Late Autumn School 2019
Fragile Trust? Perspectives and Challenges in a Digitized World
The interdisciplinary DFG Research Training Group “Trust and Communication in a Digitized World” is organizing
an international and interdisciplinary Late Autumn School on
“Fragile Trust? Perspectives and Challenges in a Digitized World”
Münster, 21st-23rd November 2019
Trust, as well as the loss of trust, have become a topic of great interest both in society and in many fields of research. Current developments such as the spread of fake news, scepticism towards science and scientists, the use of innovative technologies in journalism and the shifting of teams into the digital work environment illustrate the importance as well as fragility of trust across different areas. An especially important aspect is the continuous process of digitalization of our society, which has an indisputable effect on people’s daily lives. Namely, digitalization implies a reliance on and integration of digital technologies in more and more areas of life. This raises questions on how to analyse and enhance trust in different spheres of society to ensure functioning of social processes and interactions. In order to scrutinize the role of trust in the digital age, we aim to discuss its operationalization in technology-enhanced environments, reflection of trust in public opinion and communication between experts and laypeople as well as emergence and development of trust over time. Further, we consider the role of trust on an interpersonal level, within organizations, in societal institutions and in society as a whole.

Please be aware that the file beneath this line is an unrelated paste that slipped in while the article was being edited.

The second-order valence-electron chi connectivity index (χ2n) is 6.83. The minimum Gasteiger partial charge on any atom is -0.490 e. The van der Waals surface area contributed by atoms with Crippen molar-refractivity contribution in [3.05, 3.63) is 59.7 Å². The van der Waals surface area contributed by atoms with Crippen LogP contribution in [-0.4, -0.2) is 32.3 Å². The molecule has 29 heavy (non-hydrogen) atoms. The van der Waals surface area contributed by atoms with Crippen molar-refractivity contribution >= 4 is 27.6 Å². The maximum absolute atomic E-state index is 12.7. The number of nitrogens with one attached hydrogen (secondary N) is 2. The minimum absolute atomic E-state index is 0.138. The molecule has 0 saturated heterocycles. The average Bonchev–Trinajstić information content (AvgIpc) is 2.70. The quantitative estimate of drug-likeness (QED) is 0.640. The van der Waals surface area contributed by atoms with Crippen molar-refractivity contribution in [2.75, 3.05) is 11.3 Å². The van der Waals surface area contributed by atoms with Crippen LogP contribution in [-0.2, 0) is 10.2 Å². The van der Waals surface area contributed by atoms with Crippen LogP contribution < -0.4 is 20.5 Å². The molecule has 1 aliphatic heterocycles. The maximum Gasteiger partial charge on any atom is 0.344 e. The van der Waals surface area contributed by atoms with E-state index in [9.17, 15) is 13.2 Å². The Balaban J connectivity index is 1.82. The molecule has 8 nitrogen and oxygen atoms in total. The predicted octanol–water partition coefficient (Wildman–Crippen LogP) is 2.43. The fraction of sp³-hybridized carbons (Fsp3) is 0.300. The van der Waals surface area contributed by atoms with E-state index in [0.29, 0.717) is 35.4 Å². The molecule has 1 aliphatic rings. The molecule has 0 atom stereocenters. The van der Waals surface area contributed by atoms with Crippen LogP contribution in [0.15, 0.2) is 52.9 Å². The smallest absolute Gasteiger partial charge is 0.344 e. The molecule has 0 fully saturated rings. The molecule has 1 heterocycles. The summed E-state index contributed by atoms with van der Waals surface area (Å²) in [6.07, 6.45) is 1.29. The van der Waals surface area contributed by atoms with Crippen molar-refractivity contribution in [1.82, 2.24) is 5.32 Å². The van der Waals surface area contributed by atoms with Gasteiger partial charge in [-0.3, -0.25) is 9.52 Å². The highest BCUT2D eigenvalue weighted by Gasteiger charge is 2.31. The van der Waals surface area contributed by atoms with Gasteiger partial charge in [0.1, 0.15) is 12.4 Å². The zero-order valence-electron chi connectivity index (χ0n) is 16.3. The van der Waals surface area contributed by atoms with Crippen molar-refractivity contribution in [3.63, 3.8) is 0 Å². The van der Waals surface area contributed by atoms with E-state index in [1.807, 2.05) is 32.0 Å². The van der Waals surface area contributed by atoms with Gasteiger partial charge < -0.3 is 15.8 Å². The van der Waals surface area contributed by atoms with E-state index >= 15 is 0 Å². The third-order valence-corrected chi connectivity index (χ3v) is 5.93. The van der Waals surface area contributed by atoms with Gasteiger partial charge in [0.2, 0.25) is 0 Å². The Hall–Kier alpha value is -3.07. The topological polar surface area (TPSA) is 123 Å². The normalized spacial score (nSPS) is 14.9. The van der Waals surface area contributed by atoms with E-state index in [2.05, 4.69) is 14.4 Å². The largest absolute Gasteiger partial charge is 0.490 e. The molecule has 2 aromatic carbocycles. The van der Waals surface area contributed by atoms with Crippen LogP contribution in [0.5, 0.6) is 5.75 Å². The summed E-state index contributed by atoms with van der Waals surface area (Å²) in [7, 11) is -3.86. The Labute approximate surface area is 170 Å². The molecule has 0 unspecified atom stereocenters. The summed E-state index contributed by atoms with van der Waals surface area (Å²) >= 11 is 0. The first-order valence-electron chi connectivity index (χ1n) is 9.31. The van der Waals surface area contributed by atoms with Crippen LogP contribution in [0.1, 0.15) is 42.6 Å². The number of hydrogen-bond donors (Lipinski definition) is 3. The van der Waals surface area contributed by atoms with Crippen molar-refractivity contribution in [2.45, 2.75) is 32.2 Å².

Call for applications